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Fewer Fatal Motorcycle Accidents in U.S. During 2010, but in Washington state that's not the case.

For the second year in a row U.S. Motorcycle Accidents have decreased according to a recent report from Governor's Highway Safety Association (GHSA). Fatal motorcycle accidents were 2% less in 2010 than in 2009. This is a good trend since from 1997 to 2008 motorcycle accident deaths were increasing each year.

The local trend is not so good for Washington motorcycle accidents.  Records for the first nine months of 2010 indicate a 3% increase in Fatal Washington Motorcycle Accidents.  Washington motorcycle accident deaths went from 63 to 65 during the first nine months of 2010. While Oregon and Idaho have seen 27% and 24% reductions respectively in the same time. How do they explain this?  

GHSA Vice Chairman Troy Costales credits his home state of Oregon's progress to a strong training program and increased penanlties for riders who don't have a motorcycle endorsement on their driver's license. Costales states, "Oregon has worked successfully with our motorcycle clubs, who are effective advocates for riding safe and sober."

The rosy nationwide picture may not last when the entire 12 months of 2010 is finally tallied. There are a few factors that could reverse the trend:
  • The 2% decrease was focused on the first early months of the year when there are fewer riders on the road.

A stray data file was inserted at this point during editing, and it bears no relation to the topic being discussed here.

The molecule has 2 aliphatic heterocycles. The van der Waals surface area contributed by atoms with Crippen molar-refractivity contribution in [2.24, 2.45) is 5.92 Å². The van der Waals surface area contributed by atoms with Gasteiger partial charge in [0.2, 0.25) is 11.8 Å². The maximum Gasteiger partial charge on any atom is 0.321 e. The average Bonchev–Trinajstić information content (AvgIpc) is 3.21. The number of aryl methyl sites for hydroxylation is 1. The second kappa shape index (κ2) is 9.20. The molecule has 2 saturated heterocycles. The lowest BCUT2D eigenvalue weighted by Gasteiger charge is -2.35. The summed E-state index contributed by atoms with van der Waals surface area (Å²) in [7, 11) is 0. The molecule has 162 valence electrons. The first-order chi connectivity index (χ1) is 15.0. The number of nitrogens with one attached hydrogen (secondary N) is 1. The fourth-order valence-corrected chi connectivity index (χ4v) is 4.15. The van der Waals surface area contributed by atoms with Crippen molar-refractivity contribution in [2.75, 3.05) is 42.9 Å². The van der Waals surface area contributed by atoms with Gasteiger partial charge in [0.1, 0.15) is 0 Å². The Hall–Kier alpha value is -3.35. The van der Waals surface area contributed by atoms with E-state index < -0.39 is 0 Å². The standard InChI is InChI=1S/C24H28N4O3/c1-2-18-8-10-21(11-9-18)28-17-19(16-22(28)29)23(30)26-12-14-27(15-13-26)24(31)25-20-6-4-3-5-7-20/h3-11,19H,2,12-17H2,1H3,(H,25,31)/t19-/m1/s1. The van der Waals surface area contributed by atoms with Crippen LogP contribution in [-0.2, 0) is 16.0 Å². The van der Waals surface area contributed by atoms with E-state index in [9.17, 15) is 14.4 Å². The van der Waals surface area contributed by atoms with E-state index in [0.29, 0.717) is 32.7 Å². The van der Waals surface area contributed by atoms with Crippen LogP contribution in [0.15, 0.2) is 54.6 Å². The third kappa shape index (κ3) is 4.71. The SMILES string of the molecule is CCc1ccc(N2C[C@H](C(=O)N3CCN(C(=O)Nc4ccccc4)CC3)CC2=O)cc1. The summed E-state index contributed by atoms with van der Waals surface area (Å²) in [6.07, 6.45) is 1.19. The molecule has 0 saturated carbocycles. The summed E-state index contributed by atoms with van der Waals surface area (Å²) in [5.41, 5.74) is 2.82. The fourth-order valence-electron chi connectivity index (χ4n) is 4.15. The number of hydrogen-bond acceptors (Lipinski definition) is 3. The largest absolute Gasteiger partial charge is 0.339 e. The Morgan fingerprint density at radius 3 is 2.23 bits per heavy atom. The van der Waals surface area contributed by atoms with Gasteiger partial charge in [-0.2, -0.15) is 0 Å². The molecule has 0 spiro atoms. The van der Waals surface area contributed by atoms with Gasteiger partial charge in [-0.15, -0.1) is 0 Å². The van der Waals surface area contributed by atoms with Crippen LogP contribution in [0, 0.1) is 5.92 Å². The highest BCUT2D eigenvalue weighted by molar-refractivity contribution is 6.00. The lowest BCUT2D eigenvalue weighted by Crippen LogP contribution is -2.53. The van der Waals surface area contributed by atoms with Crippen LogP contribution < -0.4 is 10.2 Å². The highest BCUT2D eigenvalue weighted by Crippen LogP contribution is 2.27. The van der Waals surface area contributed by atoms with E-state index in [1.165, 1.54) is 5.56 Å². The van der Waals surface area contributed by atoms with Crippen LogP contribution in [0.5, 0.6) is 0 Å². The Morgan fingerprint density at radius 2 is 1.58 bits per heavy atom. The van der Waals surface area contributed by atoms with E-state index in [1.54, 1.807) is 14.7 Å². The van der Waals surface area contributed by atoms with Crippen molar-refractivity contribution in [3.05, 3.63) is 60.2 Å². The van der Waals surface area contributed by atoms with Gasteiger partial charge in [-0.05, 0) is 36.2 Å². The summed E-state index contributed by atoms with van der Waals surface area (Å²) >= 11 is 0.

• During the third quarter, Summer, the fatality rate actually increased 3%.
  • Gas prices continued to rise, as did motorcycle use thus increasing the risk exposure to riders.
  • Helmet use dropped 7% in 2010.
The increase in fatalities toward the end of 2010 is a clear red flag. As the ecomony gains strength and gas prices continue to rise more motorycle use can be expected. This gives the potential for more tragedy on the roads.

The report makes several suggestions to increase safety and reduce the Motorcyle Accident Fatality rate:

  1. Increase Helmet Use. Helmets reduce the risk of death in a Motorcycle accident by 37%.
  2. Reduce Drunk Riding.  Alcohol and motorycle do not mix, increased DUI police patrols.
  3. Reduce Speeding.  35% of riders killed in accidents were sppeding, and half of those did not involve another vehicle.
  4. Safety Training For All.  Providing convenient and manditory motorcycle training classes with go a long way to reducing motorcycle accidents.

All Washington motorycle riders need to be smart and look out for themselves. Ride so you don't put yourself in a dangerous position, stay out of vehicle blind spots, don't make unpredictable moves, don't speed, ride sober, and use turn or arm signals. Other drivers also need to be aware, especially as the sun starts to appear in the Northwest, that motorcycles are on the road. Take responsibility for yourself and make our roads safer by your actions.